both individuals for exam fees, and for businesses needing capital for their business plans
7. Access to Broadband: Creating partnerships with the 2 largest cell-phone network operators
(Vodacom and MTN) to donate data (internet access) for the initiative as part of CSI programme
YouthWorldBanking - #2030now and twinning capitals of youth job celebrations defining social economic movements of net generation- bottom up value chain analysis as defining tool of affordable social movements; -celebrating search for each global sector's most productive and exponentially sustainable purpose; which type of banking competence wil be most valuable for which bottom-up service focus; lessons from world's most collaborative microfranchising ngo; how can cashless banking end historical current crises and big bank collapses
GrameenGreen-celebrating the most abundant and cleanest energy sources; ending geographical boundaries caused by externalising the dirtiest energies or manipulalting their scarcities; connecting food security to organic foods and naturally supporting ecosystem including clean water for all- ending post world war 2 folie grandeur of military governments and their over-investment in nuclear-designing superports around future transport modes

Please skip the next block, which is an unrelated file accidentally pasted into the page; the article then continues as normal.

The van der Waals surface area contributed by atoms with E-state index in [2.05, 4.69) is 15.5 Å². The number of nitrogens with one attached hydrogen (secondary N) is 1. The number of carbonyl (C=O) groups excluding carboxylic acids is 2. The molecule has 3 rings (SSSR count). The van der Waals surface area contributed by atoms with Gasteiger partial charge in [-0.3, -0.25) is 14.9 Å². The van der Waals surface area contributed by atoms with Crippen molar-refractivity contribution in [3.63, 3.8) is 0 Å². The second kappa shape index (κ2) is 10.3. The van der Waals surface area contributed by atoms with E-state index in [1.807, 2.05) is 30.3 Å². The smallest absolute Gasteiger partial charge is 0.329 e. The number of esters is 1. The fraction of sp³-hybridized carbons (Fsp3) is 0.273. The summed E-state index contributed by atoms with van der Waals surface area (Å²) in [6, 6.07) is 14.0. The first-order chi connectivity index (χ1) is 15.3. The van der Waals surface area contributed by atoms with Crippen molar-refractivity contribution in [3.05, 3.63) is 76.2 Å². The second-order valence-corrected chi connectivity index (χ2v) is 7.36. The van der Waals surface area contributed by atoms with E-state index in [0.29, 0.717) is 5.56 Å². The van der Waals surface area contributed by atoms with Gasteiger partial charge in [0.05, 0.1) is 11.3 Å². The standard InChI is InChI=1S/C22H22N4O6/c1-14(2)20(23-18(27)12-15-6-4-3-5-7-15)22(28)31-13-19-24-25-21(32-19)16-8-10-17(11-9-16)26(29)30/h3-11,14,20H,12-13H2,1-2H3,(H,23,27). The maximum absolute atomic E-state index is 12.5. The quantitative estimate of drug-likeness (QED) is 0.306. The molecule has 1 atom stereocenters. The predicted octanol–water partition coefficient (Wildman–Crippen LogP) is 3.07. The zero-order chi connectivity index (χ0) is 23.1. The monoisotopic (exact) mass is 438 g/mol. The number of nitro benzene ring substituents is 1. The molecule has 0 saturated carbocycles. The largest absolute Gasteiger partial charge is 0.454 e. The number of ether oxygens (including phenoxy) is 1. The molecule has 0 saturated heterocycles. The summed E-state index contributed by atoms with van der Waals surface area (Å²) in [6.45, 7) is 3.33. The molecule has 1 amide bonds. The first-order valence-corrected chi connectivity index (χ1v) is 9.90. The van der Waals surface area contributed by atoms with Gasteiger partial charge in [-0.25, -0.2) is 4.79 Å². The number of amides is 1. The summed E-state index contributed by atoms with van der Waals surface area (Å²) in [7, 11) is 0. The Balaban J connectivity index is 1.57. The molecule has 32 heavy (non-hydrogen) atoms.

AHa - Affordable Healthcare Access - 10 times more affordable healthcare can be achieved by celebrating nearly free nursing colleges; telemedicine and mobile-apps of life critical knowledge sharing; ending patents on unmarketed drugs; learning acceleration drug discovery lessons from HIV ....making healthcare basics at schools curricula; focusing on pro-youth healthcare; annual biggest celebration of healthcare as part of national culture
CONTEXT Navigating youth's #2030now from 20th C most curious dreammakers :TOKYO AND BUDAPEST -AND INTRODUCTION TO WORLDWIDE YOUTH'S 5 MOST AMAZINGLY GRACEFUL FUTURESHelp global youth survey which Future Capitals Atlanta, SAfrica: Joburg, Cape Town, Warsaw, Kiev, Budapest, Dhaka, Tokyo, Beijing, DC, NY ...
Ethiopia Boston,Dubai, San Francisco, Singapore ...
are most critical to 2015, and beyond ...
...In Memoriam - Norman Macrae - our family foundaton's and The Economist's Entrepreneurial Revolution's founder passed in 2010.
Saint James - and Curriculum of will humans escape greatest mistakes economists ever made?
Annual events are co-hosted with youth networks whose freedoms we audit that would make him happiest for the future of all our grandchildren. Write us if you know of such a network that we haven't yet found - email@example.com washington dc 1 301 881 1655 skype chrismacraedc . We also map next worldwide celebration deadlines - Youth and Nobel Laureates Road to Atlanta Nov 2015 via Cape Town October 2014 and from Warsaw 2013, and after that in 2018 the 175th anniversary of media founded to end hunger.
SAfrica Joburg, Cape Town
NH &North East
Germany: Brazil, Columbia,Costa Rica, Haiti, Albania, India, Uganda, Tunisia